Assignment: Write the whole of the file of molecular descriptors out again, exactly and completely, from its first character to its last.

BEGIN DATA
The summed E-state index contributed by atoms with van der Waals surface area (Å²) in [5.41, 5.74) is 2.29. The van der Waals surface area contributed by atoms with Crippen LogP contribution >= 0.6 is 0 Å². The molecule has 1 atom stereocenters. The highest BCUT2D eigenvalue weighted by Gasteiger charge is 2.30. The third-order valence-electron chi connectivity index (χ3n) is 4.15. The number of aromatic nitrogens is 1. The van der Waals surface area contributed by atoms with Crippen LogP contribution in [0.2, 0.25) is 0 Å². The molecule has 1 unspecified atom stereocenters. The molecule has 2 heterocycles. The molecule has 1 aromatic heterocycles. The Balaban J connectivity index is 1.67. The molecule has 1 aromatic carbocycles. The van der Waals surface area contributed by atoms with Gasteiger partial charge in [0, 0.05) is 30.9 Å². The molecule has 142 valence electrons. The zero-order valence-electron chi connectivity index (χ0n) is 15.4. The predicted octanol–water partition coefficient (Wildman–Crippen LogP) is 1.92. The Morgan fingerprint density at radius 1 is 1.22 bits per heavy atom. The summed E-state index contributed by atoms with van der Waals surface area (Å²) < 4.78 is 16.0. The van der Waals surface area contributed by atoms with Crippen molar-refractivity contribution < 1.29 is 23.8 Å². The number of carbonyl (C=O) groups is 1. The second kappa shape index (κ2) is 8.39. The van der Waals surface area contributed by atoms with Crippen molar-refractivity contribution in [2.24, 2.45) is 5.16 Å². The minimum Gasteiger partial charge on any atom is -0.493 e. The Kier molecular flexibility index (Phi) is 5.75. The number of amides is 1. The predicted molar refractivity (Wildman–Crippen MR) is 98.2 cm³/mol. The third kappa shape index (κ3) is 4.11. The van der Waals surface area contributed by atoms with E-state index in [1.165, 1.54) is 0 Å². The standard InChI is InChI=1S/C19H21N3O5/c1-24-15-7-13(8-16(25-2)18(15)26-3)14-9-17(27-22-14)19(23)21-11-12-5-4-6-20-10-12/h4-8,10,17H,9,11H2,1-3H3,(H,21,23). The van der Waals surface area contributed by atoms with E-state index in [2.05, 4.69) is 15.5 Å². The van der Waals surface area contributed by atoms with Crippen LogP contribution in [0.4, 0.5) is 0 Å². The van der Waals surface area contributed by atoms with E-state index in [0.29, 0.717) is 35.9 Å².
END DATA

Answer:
The summed E-state index contributed by atoms with van der Waals surface area (Å²) in [5.41, 5.74) is 2.29. The van der Waals surface area contributed by atoms with Crippen LogP contribution >= 0.6 is 0 Å². The molecule has 1 atom stereocenters. The highest BCUT2D eigenvalue weighted by Gasteiger charge is 2.30. The third-order valence-electron chi connectivity index (χ3n) is 4.15. The number of aromatic nitrogens is 1. The van der Waals surface area contributed by atoms with Crippen LogP contribution in [0.2, 0.25) is 0 Å². The molecule has 1 unspecified atom stereocenters. The molecule has 2 heterocycles. The molecule has 1 aromatic heterocycles. The Balaban J connectivity index is 1.67. The molecule has 1 aromatic carbocycles. The van der Waals surface area contributed by atoms with Gasteiger partial charge in [0, 0.05) is 30.9 Å². The molecule has 142 valence electrons. The zero-order valence-electron chi connectivity index (χ0n) is 15.4. The predicted octanol–water partition coefficient (Wildman–Crippen LogP) is 1.92. The Morgan fingerprint density at radius 1 is 1.22 bits per heavy atom. The summed E-state index contributed by atoms with van der Waals surface area (Å²) < 4.78 is 16.0. The van der Waals surface area contributed by atoms with Crippen molar-refractivity contribution < 1.29 is 23.8 Å². The number of carbonyl (C=O) groups is 1. The second kappa shape index (κ2) is 8.39. The van der Waals surface area contributed by atoms with Crippen molar-refractivity contribution in [2.24, 2.45) is 5.16 Å². The minimum Gasteiger partial charge on any atom is -0.493 e. The Kier molecular flexibility index (Phi) is 5.75. The number of amides is 1. The predicted molar refractivity (Wildman–Crippen MR) is 98.2 cm³/mol. The third kappa shape index (κ3) is 4.11. The van der Waals surface area contributed by atoms with E-state index in [1.165, 1.54) is 0 Å². The standard InChI is InChI=1S/C19H21N3O5/c1-24-15-7-13(8-16(25-2)18(15)26-3)14-9-17(27-22-14)19(23)21-11-12-5-4-6-20-10-12/h4-8,10,17H,9,11H2,1-3H3,(H,21,23). The van der Waals surface area contributed by atoms with E-state index in [2.05, 4.69) is 15.5 Å². The van der Waals surface area contributed by atoms with Crippen LogP contribution in [0.4, 0.5) is 0 Å². The van der Waals surface area contributed by atoms with E-state index in [0.29, 0.717) is 35.9 Å².